The Sept. 21 editorial "Special Ed's Special Problem" summarized the arguments of those who oppose the current $50-an-hour cap on the fees for lawyers who represent parents or guardians in actions against the D.C. Public Schools brought under the Individuals with Disabilities Education Act. I, however, wholeheartedly support this cap and endorse its inclusion in the District's FY '00 appropriations act.

The objective behind this cap is laudable: to reduce special-education funding that goes to attorneys rather than to children with disabilities. Almost one year after the enactment of the cap -- which established rates for special-education attorneys at the same level as that paid to lawyers representing the District's abused and neglected children -- this objective has been met.

Prior to the cap, special education-related legal fees had skyrocketed from $2.7 million in FY '97 to more than $14 million in FY '98. Since the cap, at least $10 million that would have gone to lawyers instead has been used to provide student services.

The editorial suggested that the cap might make it "more difficult for special-needs children to get the education to which they are entitled," but that has not happened. Thanks, in part, to the millions saved because of the limit on legal fees, the schools have been able to establish new special-education programs using money that otherwise might have been spent on funding private-school tuitions.

Twelve new special-education programs now are housed in 10 elementary and two middle schools; 20 new early childhood programs now are located in elementary schools throughout the city; and the Taft Diagnostic-Prescriptive Center, housed in the former Taft Junior High School, now serves as a transition site for students exhibiting behaviors that temporarily preclude them from remaining in regular education settings.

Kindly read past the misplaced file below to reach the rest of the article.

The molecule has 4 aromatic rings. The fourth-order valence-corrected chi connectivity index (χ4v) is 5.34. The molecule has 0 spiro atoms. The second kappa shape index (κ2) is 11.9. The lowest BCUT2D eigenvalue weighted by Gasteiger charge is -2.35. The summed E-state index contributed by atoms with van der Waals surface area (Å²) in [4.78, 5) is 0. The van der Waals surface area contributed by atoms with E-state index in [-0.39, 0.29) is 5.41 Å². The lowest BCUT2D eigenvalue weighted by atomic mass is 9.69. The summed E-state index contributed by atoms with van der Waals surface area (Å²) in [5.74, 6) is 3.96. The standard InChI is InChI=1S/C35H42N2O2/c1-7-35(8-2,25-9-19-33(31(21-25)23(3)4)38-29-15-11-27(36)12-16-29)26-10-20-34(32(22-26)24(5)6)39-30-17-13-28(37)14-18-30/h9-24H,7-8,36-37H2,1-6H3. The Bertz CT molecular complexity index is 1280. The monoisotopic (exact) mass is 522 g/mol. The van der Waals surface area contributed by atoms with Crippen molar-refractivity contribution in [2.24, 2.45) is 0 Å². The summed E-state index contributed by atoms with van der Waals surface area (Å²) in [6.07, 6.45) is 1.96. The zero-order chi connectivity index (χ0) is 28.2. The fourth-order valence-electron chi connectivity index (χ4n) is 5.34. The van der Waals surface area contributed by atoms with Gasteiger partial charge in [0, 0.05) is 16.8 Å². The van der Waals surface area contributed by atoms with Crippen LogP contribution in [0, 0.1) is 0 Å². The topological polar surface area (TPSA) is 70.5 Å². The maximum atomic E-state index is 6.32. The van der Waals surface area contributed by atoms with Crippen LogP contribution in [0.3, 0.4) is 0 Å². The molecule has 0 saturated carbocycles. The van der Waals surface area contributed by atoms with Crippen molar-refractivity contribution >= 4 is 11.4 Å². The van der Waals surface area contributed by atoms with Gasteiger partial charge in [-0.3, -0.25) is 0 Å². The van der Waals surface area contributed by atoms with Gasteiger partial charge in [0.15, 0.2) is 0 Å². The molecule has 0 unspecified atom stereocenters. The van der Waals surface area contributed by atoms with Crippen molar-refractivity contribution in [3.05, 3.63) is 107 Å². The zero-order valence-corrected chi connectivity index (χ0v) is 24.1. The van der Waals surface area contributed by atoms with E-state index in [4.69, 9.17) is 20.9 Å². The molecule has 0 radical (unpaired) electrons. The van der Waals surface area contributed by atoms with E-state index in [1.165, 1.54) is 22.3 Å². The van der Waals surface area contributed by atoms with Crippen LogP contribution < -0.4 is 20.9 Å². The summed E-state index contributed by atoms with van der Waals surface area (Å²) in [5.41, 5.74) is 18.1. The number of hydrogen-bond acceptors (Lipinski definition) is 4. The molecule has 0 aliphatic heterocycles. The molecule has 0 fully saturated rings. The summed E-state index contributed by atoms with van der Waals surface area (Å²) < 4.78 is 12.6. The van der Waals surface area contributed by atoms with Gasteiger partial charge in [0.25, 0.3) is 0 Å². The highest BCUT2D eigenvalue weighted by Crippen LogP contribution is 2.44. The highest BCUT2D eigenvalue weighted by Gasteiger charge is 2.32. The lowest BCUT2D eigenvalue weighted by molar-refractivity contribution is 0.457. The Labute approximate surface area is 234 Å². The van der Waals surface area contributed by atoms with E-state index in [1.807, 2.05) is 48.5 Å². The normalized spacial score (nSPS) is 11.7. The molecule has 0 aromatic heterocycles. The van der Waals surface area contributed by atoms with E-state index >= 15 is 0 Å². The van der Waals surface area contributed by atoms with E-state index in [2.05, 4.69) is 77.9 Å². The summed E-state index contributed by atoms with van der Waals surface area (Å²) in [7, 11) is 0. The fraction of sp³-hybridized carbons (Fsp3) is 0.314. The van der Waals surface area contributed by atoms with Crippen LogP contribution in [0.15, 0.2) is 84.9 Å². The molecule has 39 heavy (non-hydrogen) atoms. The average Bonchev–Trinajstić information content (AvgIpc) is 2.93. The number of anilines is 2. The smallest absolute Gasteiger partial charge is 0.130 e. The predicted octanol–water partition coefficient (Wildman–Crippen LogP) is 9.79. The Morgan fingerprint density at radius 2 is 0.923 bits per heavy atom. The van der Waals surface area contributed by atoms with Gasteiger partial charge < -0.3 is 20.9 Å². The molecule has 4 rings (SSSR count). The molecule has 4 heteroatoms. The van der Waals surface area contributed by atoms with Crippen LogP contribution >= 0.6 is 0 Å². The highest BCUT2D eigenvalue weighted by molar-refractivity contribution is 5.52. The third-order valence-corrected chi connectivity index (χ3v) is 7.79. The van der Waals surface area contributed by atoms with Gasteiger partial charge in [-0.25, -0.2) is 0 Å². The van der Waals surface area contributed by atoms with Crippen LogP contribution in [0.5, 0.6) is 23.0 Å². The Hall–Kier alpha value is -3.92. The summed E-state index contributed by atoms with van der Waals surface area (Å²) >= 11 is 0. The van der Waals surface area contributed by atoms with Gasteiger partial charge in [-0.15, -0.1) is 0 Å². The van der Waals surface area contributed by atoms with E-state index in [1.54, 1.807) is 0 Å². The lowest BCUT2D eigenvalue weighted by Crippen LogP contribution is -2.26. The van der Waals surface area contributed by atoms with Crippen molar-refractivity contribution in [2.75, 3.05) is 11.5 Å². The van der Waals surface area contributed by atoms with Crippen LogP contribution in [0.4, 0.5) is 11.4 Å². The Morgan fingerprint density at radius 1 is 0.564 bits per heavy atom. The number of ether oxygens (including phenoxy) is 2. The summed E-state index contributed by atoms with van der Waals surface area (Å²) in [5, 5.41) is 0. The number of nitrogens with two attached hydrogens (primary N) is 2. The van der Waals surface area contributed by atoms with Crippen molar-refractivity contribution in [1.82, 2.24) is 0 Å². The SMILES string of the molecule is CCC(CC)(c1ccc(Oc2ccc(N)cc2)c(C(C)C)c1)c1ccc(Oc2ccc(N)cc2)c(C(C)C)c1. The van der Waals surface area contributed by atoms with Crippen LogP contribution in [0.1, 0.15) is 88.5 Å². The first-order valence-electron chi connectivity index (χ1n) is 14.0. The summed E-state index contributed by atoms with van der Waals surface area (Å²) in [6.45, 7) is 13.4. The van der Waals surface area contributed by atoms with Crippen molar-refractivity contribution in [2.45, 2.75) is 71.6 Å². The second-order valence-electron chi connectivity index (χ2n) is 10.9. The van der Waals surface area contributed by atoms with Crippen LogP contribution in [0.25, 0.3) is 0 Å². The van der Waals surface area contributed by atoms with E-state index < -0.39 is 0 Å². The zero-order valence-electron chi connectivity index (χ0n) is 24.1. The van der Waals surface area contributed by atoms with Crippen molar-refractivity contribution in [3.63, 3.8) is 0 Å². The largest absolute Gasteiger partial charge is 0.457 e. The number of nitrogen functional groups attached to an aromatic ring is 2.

Contrary to the the prediction by Office of Management and Budget Director Jacob Lew, the limit on attorneys' fees is not "likely to limit the access of the District's poor families to quality legal representation, thus impairing their due process." Between Oct. 21, 1998 (the effective date of the cap), and mid-August, more than 50 law firms, attorneys and legal services clinics filed more than 1,000 due-process hearing requests, many on behalf of families in the poorest sections of the District and on the behalf of children who are the District's wards.

U.S. District Court Judge Paul Friedman is right: Capping attorneys' fees will not solve the problems of special education in the District. However, the money saved as the result of this cap will provide the schools with millions of dollars to help fix the broken special-education system.

A new special-education administration has been in place since June, headed by Anne Gay, a highly regarded former D.C. school principal. Contrary to the editorial's dire warning that "there's a prospect that the city could lose millions in federal funds though continued maladministration of special education," the school system, under Ms. Gay and her administrative leadership team, already has received more than $11 million in federal funding that had been withheld from the school system for two years.

Operation of an effective special-education program and the imposition of a cap on fees of attorneys who represent special-needs children are not mutually exclusive. If the D.C. budget undergoes further revisions, I hope more resources will be directed to students. Toward that end, the cap should stay.

-- Arlene Ackerman

is the superintendent of D.C. Public Schools.